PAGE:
The name "Grateful Dead" was chosen from a dictionary. According to Phil Lesh, in his biography (pp. 62), "...[Jerry Garcia] picked up an old Britannica World Language Dictionary...[and]...In that silvery elf-voice he said to me, 'Hey, man, how about the Grateful Dead?'" The definition there was "the soul of a dead person, or his angel, showing gratitude to someone who, as an act of charity, arranged their burial." According to Alan Trist, director of the Grateful Dead's music publisher company Ice Nine, Garcia found the name in the Funk & Wagnalls Folklore Dictionary, when his finger landed on that phrase while playing a game of "dictionary".OK, so there are two conflicting accounts. So what? Here is another explanation from the online Encyclopedia Britannica:
[The grateful dead is defined] in folktales of many cultures, [as] the spirit of a deceased person who bestows benefits on the one responsible for his burial. In the prototypical story, the protagonist is a traveler who encounters the corpse of a debtor, to whom the honour of proper burial has been denied. After the traveler satisfies the debt, or, in some versions, pays for the burial, he goes on his way. In another version of the story, burial is prescribed for religious reasons but prohibited by civil authorities. It is this version that forms the theme of the apocryphal Book of Tobit in the Old Testament.
The hero is soon joined by another traveler (sometimes in the form of an animal, or, in the story of Tobit, an angel), who helps him in a dramatic way. In some stories the companion saves the hero’s life; in others he helps him gain a prize. In many versions, the companion offers to aid the hero, but only on condition that they divide the prize. Then, as the hero is about to comply, the companion reveals himself as the grateful spirit of the deceased whom the hero helped to bury. [text in brackets added for clarification].So what if your ancestor died a pauper and was either not buried or was buried in a pauper's grave? Will the burial record be recorded? Will there be a record of the name of the deceased? In working through over 10,000 Mesa, Arizona City Cemetery records, I found a significant number of pauper burials. In a few cases, the bodies were found "out in the desert" and were never identified. In other cases, the individual's burial was paid for by a church or a relative. In most cases, there was a name attached to the burial, but not always.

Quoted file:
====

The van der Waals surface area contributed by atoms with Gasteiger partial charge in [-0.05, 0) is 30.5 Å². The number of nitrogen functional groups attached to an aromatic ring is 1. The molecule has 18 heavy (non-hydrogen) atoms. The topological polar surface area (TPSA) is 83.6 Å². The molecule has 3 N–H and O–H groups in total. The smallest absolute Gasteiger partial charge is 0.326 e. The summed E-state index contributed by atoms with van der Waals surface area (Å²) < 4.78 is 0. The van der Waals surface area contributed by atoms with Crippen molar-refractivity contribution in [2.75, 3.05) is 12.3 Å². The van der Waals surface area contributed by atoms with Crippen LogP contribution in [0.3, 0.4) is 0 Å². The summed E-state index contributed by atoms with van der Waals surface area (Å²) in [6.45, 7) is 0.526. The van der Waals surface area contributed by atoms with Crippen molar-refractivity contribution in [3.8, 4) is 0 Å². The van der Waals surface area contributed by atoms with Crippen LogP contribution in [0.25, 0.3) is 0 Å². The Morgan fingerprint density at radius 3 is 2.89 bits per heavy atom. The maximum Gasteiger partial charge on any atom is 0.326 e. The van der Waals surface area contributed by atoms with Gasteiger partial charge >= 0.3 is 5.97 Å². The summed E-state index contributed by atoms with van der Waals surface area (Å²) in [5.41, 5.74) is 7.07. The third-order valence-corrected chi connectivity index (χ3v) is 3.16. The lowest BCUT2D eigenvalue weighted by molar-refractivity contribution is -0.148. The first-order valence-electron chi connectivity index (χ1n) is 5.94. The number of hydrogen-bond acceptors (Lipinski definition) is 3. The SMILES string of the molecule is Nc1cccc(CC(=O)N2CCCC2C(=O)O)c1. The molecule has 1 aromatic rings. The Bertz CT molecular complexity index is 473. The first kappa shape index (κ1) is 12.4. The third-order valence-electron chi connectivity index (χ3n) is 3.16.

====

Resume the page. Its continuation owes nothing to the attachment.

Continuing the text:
Why is this important to know? There are circumstances that can occur in an ancestor's life that will put them beyond the pale of record keeping. Death in the wilderness, never witnessed and never recorded, is not going to be part of any genealogical record. How would you know that this was the case? One example, I found recently, was a widow's application for a Civil War pension, where the assets of the widow were listed as "No personal or real property." If the widow was in such a penurious position, it is likely that her husband had little or no property also. Poverty did and does exist. Of course, we would all like to find the rich relative (especially is there is an inheritance) but poverty is much more common. In many cases paupers burials were recorded but there was no gravemarker.
A search in the Family History Library Catalog on FamilySearch.org for the keyword "pauper's" shows 409 results. In many instances, as I have learned, these records my reside only in the cemetery and have never been transcribed or digitized. So there are likely many, many times more records that just those recorded in Catalog. Ancestry.com has far fewer records that appear in a search for "pauper" or "pauper's" but this likely reflects my opinion that these records are sitting out there in the cemeteries and have never been transcribed or otherwise recorded. In many instances, the pauper's graves were unmarked but recorded.
So, whenever you hear about the Grateful Dead, remember the pauper's graves and the need to go to the cemetery to find the information about the burials.